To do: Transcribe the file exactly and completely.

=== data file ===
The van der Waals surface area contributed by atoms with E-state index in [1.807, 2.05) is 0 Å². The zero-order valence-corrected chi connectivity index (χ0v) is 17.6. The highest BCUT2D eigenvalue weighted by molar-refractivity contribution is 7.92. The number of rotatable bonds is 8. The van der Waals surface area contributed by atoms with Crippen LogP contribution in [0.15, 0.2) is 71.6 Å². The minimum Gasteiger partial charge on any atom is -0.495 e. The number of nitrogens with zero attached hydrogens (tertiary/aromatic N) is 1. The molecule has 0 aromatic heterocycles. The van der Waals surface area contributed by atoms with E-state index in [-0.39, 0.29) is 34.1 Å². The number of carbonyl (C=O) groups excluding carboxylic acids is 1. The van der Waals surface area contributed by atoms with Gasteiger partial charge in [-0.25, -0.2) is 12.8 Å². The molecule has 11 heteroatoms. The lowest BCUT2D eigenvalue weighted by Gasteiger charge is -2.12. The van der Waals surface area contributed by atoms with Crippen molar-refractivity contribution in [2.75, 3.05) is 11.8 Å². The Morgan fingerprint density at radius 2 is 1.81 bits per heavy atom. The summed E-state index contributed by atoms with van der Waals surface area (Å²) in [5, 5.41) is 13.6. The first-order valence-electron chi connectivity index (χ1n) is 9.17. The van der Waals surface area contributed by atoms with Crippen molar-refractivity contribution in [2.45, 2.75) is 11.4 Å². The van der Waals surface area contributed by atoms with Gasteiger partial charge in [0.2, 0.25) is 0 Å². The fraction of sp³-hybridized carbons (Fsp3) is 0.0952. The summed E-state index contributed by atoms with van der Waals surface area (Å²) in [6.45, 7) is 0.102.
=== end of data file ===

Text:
The van der Waals surface area contributed by atoms with E-state index in [1.807, 2.05) is 0 Å². The zero-order valence-corrected chi connectivity index (χ0v) is 17.6. The highest BCUT2D eigenvalue weighted by molar-refractivity contribution is 7.92. The number of rotatable bonds is 8. The van der Waals surface area contributed by atoms with Crippen LogP contribution in [0.15, 0.2) is 71.6 Å². The minimum Gasteiger partial charge on any atom is -0.495 e. The number of nitrogens with zero attached hydrogens (tertiary/aromatic N) is 1. The molecule has 0 aromatic heterocycles. The van der Waals surface area contributed by atoms with E-state index in [-0.39, 0.29) is 34.1 Å². The number of carbonyl (C=O) groups excluding carboxylic acids is 1. The van der Waals surface area contributed by atoms with Gasteiger partial charge in [-0.25, -0.2) is 12.8 Å². The molecule has 11 heteroatoms. The lowest BCUT2D eigenvalue weighted by Gasteiger charge is -2.12. The van der Waals surface area contributed by atoms with Crippen molar-refractivity contribution in [2.75, 3.05) is 11.8 Å². The Morgan fingerprint density at radius 2 is 1.81 bits per heavy atom. The summed E-state index contributed by atoms with van der Waals surface area (Å²) in [5, 5.41) is 13.6. The first-order valence-electron chi connectivity index (χ1n) is 9.17. The van der Waals surface area contributed by atoms with Crippen molar-refractivity contribution in [2.45, 2.75) is 11.4 Å². The van der Waals surface area contributed by atoms with Gasteiger partial charge in [0.2, 0.25) is 0 Å². The fraction of sp³-hybridized carbons (Fsp3) is 0.0952. The summed E-state index contributed by atoms with van der Waals surface area (Å²) in [6.45, 7) is 0.102.